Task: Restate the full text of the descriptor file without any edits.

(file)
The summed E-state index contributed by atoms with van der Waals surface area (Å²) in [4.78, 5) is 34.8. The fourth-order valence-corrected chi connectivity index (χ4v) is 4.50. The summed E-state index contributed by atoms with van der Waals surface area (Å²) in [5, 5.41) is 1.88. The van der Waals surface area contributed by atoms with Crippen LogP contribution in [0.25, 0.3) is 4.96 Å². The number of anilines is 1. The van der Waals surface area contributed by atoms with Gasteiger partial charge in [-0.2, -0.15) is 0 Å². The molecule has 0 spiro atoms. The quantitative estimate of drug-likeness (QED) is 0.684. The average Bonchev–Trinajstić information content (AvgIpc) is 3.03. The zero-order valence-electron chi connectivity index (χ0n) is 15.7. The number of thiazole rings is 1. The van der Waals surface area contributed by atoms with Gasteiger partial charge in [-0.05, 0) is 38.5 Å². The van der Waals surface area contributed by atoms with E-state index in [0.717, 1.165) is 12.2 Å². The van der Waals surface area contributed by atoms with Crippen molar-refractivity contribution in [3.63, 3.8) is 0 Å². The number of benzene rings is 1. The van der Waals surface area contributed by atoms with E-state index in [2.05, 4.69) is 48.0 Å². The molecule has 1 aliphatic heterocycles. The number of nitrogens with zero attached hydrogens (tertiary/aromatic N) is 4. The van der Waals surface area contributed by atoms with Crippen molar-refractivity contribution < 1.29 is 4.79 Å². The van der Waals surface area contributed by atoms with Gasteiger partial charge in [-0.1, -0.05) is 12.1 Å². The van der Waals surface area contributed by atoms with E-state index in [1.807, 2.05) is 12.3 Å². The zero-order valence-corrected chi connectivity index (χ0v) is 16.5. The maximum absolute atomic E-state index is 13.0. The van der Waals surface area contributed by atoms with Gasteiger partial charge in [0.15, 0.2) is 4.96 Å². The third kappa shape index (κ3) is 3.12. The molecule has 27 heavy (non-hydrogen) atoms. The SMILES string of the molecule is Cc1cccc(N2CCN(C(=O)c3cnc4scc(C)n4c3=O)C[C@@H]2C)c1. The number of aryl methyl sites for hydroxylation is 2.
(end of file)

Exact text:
The summed E-state index contributed by atoms with van der Waals surface area (Å²) in [4.78, 5) is 34.8. The fourth-order valence-corrected chi connectivity index (χ4v) is 4.50. The summed E-state index contributed by atoms with van der Waals surface area (Å²) in [5, 5.41) is 1.88. The van der Waals surface area contributed by atoms with Crippen LogP contribution in [0.25, 0.3) is 4.96 Å². The number of anilines is 1. The van der Waals surface area contributed by atoms with Gasteiger partial charge in [-0.2, -0.15) is 0 Å². The molecule has 0 spiro atoms. The quantitative estimate of drug-likeness (QED) is 0.684. The average Bonchev–Trinajstić information content (AvgIpc) is 3.03. The zero-order valence-electron chi connectivity index (χ0n) is 15.7. The number of thiazole rings is 1. The van der Waals surface area contributed by atoms with Gasteiger partial charge in [-0.05, 0) is 38.5 Å². The van der Waals surface area contributed by atoms with E-state index in [0.717, 1.165) is 12.2 Å². The van der Waals surface area contributed by atoms with Crippen molar-refractivity contribution in [3.63, 3.8) is 0 Å². The number of benzene rings is 1. The van der Waals surface area contributed by atoms with E-state index in [2.05, 4.69) is 48.0 Å². The molecule has 1 aliphatic heterocycles. The number of nitrogens with zero attached hydrogens (tertiary/aromatic N) is 4. The van der Waals surface area contributed by atoms with Crippen molar-refractivity contribution < 1.29 is 4.79 Å². The van der Waals surface area contributed by atoms with Gasteiger partial charge in [-0.1, -0.05) is 12.1 Å². The van der Waals surface area contributed by atoms with E-state index in [1.807, 2.05) is 12.3 Å². The zero-order valence-corrected chi connectivity index (χ0v) is 16.5. The maximum absolute atomic E-state index is 13.0. The van der Waals surface area contributed by atoms with Gasteiger partial charge in [0.15, 0.2) is 4.96 Å². The third kappa shape index (κ3) is 3.12. The molecule has 27 heavy (non-hydrogen) atoms. The SMILES string of the molecule is Cc1cccc(N2CCN(C(=O)c3cnc4scc(C)n4c3=O)C[C@@H]2C)c1. The number of aryl methyl sites for hydroxylation is 2.